Nothing says “welcome home” more overtly than a sunburn. Six hours in the sun at Sandy Beach on Oahu’s eastern shore had seared my skin while seemingly kissing it in a kind of homecoming. I wouldn’t know I was burnt until the next morning, lifting up my shirt to take a shower revealing an angry red tinge everywhere on my upper body except where my bikini had been in place. My skin was hot. The islands have a way of reclaiming what is theirs. You can leave but it’s the coming back that really gets you. I ran my fingers over the burn and could see exactly where the pressure had been applied seconds ago, Hawaii always leaves its mark.
On United Flight 443 from New York’s JFK airport I found myself craning my neck to hang onto the view of New York’s skyline for as long as I could out of the tiny window. The funny thing is that this last view of New York wasn’t that of the Empire State Building or the endless sprawl of the city, instead it was a bunch of islands, small ones without a trace of concrete or scrap metal, just islands. I always forgot that Manhattan was one of them, that New York’s eastern border was an ocean. In between running to hop on the downtown F train to go to work in Brooklyn to watching the sun creep towards shadow at the end of the day walking home from school on Broadway, New York was perfect on paper. But not all islands are created equal. I had spent my last two years in the city finishing up college and it was now over. I came to New York thinking that this so called, “city of dreams” would solve all my problems, hold me still, stop me from running, wanting to call myself a “nomad”; I thought New York would be home, but it wasn’t. The city taught me a lot about myself, about independence, about street smarts and who I was outside of everything familiar but more than anything it showed me where home was and wasn’t. Home was a feeling and nothing felt more like home than the ocean, than seeing the Ko’olau mountains in the morning and the love exuded by friends, family and strangers alike in Hawaii.
I had a breakdown two days before leaving the Empire State at the top of the Rockefeller Center. The dream was ending. This was my first time at this landmark in person standing on the 69th floor my mind raced back to the Internet of all places. I had made this view my cover photo when I was still in school in Colorado, New York was still a fantasy and the caption on the photo was “the myth of youth”. Things really do manifest, thoughts do become things as a friend once told me. This really was the myth of my youth, I had just graduated days before, I was no longer “a kid” but I was still not untouchable. Standing there everything somehow came into perspective. That week I found people reminding me that I actually don’t like being in New York, that this wasn’t for me, that just a few months prior I spent my first waking moments crying about being here. This was surreal. Did I want to really go home? Back to simplicity, 5,000 miles away from the place that everyone who was anyone wanted to be? I woke up at 430 in the morning to catch a super shuttle to the airport on May 24th and tried to keep my eyes open the whole ride, I wanted to take in the city one last time. The sun was rising and the sky was a light pink mixed delicately with shades of blue. It finally showed itself, taking the form of a true ball of fire, as the star that lights the universe, radiating, glowing. This was goodbye, this was New York saying goodbye. I had stood on a rooftop the night before accompanied by friends sitting on a blanket and my boyfriend, Cole setting up his tripod under a crescent moon. The Empire State Building was poised perfectly in the distance and I whispered to it a barely audible goodbye.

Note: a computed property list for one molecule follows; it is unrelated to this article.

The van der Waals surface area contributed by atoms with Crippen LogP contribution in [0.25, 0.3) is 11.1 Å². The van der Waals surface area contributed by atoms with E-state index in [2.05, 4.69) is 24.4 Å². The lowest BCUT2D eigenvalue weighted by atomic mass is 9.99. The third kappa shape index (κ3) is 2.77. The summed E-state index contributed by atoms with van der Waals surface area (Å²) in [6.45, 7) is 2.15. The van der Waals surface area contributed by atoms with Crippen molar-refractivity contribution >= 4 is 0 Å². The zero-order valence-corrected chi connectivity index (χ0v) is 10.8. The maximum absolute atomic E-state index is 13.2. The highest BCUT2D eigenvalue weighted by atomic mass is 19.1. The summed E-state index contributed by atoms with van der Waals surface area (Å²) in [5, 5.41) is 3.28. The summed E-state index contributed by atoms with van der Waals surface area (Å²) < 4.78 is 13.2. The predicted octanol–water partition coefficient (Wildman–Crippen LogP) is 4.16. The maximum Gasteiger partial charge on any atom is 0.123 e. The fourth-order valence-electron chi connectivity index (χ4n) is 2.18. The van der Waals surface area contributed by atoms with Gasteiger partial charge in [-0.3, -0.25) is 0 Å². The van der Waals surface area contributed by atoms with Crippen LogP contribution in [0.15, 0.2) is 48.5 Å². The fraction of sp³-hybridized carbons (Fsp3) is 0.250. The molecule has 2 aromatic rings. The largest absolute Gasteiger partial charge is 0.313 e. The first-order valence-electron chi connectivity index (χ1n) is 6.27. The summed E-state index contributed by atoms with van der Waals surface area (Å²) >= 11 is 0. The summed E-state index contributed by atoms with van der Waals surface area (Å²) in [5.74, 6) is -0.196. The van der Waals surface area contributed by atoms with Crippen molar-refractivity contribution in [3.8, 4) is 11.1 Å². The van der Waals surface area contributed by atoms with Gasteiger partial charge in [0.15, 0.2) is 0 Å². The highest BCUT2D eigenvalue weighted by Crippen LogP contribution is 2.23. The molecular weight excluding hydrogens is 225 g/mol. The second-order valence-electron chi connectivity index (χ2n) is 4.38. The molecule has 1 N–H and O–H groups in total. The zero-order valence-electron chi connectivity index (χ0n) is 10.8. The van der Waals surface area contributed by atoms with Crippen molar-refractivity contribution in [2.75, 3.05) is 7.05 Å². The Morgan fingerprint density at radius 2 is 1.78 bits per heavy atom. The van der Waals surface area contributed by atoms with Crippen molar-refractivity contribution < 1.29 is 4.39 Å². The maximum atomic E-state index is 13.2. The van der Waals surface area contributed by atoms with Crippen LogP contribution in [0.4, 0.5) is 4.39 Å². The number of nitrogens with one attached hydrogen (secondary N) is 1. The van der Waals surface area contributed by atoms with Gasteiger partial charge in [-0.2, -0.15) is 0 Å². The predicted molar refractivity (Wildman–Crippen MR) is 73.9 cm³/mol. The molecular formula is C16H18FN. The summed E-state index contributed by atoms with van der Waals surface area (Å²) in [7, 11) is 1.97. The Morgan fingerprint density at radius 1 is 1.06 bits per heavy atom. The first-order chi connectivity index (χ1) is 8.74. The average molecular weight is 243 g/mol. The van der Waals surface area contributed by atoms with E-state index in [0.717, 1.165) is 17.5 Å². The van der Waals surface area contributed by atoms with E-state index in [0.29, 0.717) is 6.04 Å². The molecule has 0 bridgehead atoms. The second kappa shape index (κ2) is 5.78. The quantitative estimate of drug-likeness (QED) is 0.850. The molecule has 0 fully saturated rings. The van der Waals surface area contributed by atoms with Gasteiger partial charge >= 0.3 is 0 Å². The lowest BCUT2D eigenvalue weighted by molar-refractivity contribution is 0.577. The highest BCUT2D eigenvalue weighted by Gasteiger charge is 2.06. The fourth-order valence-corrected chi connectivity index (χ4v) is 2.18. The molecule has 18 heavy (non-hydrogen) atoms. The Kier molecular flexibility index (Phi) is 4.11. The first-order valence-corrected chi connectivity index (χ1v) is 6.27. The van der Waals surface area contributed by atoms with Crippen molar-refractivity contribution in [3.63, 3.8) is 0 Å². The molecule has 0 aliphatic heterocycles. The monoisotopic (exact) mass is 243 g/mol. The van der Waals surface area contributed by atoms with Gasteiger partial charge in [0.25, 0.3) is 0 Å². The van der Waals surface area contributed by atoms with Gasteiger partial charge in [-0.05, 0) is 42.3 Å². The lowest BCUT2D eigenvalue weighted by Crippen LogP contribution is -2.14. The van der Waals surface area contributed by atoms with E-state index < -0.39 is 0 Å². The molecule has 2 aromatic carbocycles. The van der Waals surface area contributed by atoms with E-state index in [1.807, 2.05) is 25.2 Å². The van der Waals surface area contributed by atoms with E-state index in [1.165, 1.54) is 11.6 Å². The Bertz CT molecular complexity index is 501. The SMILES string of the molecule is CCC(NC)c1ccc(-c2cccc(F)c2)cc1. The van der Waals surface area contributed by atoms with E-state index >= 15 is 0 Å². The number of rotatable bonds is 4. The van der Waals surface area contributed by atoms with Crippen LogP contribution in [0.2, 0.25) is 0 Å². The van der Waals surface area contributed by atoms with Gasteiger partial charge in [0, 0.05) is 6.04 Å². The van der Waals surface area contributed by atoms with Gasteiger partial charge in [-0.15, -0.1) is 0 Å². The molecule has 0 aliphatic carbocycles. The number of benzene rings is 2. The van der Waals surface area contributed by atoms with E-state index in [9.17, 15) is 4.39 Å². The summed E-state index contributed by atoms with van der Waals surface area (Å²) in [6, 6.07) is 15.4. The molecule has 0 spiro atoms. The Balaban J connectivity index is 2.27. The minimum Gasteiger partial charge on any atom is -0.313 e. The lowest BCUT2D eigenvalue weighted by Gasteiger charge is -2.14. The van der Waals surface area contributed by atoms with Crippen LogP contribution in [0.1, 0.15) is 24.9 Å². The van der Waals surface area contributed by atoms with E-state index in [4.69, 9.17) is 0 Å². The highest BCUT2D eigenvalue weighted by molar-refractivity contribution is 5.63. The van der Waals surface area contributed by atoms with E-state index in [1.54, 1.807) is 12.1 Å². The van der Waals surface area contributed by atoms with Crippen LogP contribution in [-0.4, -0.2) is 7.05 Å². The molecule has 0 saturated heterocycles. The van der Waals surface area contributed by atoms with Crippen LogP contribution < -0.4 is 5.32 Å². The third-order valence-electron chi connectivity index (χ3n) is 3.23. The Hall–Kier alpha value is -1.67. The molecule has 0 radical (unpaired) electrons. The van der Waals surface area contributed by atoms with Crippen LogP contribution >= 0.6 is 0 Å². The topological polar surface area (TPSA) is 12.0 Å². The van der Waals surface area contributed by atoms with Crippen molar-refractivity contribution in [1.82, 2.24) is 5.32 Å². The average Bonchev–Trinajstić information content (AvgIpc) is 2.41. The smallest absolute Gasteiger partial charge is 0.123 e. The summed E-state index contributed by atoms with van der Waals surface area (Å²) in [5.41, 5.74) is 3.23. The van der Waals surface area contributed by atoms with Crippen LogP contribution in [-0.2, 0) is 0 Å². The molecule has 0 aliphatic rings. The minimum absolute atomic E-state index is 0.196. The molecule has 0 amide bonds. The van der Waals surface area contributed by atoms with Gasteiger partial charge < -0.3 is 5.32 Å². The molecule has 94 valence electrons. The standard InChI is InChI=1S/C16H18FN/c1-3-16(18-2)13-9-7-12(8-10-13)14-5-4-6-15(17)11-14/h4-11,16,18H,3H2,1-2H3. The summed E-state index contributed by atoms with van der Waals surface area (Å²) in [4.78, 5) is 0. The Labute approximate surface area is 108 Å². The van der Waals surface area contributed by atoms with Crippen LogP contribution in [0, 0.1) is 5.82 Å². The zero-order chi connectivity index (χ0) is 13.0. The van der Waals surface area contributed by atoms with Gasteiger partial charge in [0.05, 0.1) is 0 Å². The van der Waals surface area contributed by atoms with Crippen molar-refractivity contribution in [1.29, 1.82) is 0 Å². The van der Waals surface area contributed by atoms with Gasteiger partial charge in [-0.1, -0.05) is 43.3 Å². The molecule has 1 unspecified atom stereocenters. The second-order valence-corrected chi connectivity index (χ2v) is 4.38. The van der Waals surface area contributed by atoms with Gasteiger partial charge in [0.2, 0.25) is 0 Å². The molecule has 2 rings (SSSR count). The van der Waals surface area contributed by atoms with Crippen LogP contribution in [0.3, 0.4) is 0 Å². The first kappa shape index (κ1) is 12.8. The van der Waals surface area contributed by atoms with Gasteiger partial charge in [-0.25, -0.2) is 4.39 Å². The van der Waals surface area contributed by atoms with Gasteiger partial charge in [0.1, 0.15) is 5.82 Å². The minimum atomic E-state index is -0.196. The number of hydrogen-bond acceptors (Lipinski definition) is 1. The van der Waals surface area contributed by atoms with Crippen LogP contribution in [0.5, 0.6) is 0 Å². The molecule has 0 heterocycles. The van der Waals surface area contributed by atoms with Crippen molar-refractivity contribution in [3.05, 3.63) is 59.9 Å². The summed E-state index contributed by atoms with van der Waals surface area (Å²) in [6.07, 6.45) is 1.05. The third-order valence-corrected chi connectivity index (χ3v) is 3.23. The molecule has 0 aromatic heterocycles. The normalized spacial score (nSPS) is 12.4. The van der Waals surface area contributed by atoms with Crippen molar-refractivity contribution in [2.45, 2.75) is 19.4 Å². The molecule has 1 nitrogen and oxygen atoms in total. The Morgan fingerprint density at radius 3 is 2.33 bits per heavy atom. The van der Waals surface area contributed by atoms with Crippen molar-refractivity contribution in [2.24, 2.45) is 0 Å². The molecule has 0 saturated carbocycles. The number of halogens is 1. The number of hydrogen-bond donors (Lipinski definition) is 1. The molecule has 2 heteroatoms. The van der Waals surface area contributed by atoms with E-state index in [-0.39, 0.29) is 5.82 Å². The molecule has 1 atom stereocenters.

Halfway home at LAX airport, a layover that was supposed to last only an hour and thirty minutes ended up being over three hours as it kept getting delayed multiples. This was New York hanging onto me, I thought. But no, I was ready to go home. Boarding the plane my eyes were heavy, I fell into as deep a sleep as one could possibly have on an airplane. Darkness. Eyelids fluttering open, my hands found the shade on the window and slid it open to reveal the majesty of golden hour thousands of feet in the air. The clouds looked like cotton candy dusted with a golden shimmer, it reminded me of sunsets on the water at Diamond Head searching for a final wave to ride in. A stewardess on the intercom announced that we’d be touching down in an hour or so, I was truly coming home.
Stepping off the plane at Honolulu International Airport I found an overwhelming sense of belonging. Inhaling deeply the air that was rich with salt water yet cleansed by the light rains that fell in the wee hours of the night. I experienced darkness again for the first time sans light pollution, I experienced silence without the honking of horns and the sounds of the city. I know there will always be a part of me that will be drawn to the energy of New York but riding home in the passenger seat of Cole’s old Rav4 with the windows down and the sounds of Keali’i Reichel’s soft drawl oozing from the speakers filled me with the feeling that I had been searching for all these years, the feeling of being home.
Though my skin is burnt and I’m still rubbing aloe onto it two days after the initial charring, I sit typing in the backyard of my grandma’s house, with the tradewinds blowing sitting next to my Aunty Janice and taking photos of my grandma and German Shepard, Kalia. The sky is clear and the sun shines. I’ll be going surfing in a few hours when the sun starts to dip and yawn and I realize that though we may fly to foreign shores, we never truly leave home.